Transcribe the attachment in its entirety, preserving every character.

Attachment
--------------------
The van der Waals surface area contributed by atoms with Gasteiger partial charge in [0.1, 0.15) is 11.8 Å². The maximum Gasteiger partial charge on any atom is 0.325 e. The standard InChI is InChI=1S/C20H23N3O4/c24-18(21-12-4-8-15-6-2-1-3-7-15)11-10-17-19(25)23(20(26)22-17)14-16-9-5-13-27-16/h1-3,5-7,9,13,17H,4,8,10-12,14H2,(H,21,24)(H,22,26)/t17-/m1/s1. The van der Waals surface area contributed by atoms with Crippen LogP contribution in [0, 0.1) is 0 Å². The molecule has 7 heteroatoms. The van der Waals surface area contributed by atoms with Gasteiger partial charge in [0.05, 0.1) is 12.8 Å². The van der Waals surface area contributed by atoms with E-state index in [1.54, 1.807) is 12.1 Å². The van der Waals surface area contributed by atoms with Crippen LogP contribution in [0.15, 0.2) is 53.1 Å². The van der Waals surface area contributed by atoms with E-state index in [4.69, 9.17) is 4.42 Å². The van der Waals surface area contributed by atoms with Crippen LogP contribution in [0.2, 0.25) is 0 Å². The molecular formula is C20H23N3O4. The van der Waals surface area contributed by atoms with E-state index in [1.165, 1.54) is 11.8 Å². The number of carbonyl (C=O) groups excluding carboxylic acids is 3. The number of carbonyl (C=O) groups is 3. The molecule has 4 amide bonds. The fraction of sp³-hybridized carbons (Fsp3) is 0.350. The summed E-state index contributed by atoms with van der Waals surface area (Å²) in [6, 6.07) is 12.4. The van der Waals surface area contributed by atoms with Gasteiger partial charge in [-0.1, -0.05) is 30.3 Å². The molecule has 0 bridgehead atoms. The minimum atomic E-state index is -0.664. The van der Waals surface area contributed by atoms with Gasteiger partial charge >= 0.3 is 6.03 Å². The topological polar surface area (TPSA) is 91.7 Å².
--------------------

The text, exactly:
The van der Waals surface area contributed by atoms with Gasteiger partial charge in [0.1, 0.15) is 11.8 Å². The maximum Gasteiger partial charge on any atom is 0.325 e. The standard InChI is InChI=1S/C20H23N3O4/c24-18(21-12-4-8-15-6-2-1-3-7-15)11-10-17-19(25)23(20(26)22-17)14-16-9-5-13-27-16/h1-3,5-7,9,13,17H,4,8,10-12,14H2,(H,21,24)(H,22,26)/t17-/m1/s1. The van der Waals surface area contributed by atoms with Crippen LogP contribution in [0, 0.1) is 0 Å². The molecule has 7 heteroatoms. The van der Waals surface area contributed by atoms with Gasteiger partial charge in [0.05, 0.1) is 12.8 Å². The van der Waals surface area contributed by atoms with E-state index in [1.54, 1.807) is 12.1 Å². The van der Waals surface area contributed by atoms with Crippen LogP contribution in [0.15, 0.2) is 53.1 Å². The van der Waals surface area contributed by atoms with E-state index in [4.69, 9.17) is 4.42 Å². The van der Waals surface area contributed by atoms with Crippen LogP contribution in [0.2, 0.25) is 0 Å². The molecular formula is C20H23N3O4. The van der Waals surface area contributed by atoms with E-state index in [1.165, 1.54) is 11.8 Å². The number of carbonyl (C=O) groups excluding carboxylic acids is 3. The number of carbonyl (C=O) groups is 3. The molecule has 4 amide bonds. The fraction of sp³-hybridized carbons (Fsp3) is 0.350. The summed E-state index contributed by atoms with van der Waals surface area (Å²) in [6, 6.07) is 12.4. The van der Waals surface area contributed by atoms with Gasteiger partial charge in [-0.1, -0.05) is 30.3 Å². The molecule has 0 bridgehead atoms. The minimum atomic E-state index is -0.664. The van der Waals surface area contributed by atoms with Gasteiger partial charge >= 0.3 is 6.03 Å². The topological polar surface area (TPSA) is 91.7 Å².